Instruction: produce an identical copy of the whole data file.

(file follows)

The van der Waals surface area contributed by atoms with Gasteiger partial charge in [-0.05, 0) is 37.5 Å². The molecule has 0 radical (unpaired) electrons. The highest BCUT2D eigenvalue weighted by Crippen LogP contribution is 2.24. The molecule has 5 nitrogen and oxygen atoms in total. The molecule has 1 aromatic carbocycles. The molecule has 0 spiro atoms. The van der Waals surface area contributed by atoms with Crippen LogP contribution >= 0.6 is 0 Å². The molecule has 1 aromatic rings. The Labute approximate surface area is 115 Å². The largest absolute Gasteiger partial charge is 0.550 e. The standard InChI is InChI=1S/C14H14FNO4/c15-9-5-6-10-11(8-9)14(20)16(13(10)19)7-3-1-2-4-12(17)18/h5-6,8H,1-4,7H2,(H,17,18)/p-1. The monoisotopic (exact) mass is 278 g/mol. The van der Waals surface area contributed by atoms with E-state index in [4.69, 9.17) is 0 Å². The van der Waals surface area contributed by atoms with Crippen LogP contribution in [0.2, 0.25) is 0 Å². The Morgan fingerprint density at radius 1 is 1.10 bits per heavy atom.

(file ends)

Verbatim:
The van der Waals surface area contributed by atoms with Gasteiger partial charge in [-0.05, 0) is 37.5 Å². The molecule has 0 radical (unpaired) electrons. The highest BCUT2D eigenvalue weighted by Crippen LogP contribution is 2.24. The molecule has 5 nitrogen and oxygen atoms in total. The molecule has 1 aromatic carbocycles. The molecule has 0 spiro atoms. The van der Waals surface area contributed by atoms with Crippen LogP contribution >= 0.6 is 0 Å². The molecule has 1 aromatic rings. The Labute approximate surface area is 115 Å². The largest absolute Gasteiger partial charge is 0.550 e. The standard InChI is InChI=1S/C14H14FNO4/c15-9-5-6-10-11(8-9)14(20)16(13(10)19)7-3-1-2-4-12(17)18/h5-6,8H,1-4,7H2,(H,17,18)/p-1. The monoisotopic (exact) mass is 278 g/mol. The van der Waals surface area contributed by atoms with E-state index in [4.69, 9.17) is 0 Å². The van der Waals surface area contributed by atoms with Crippen LogP contribution in [0.2, 0.25) is 0 Å². The Morgan fingerprint density at radius 1 is 1.10 bits per heavy atom.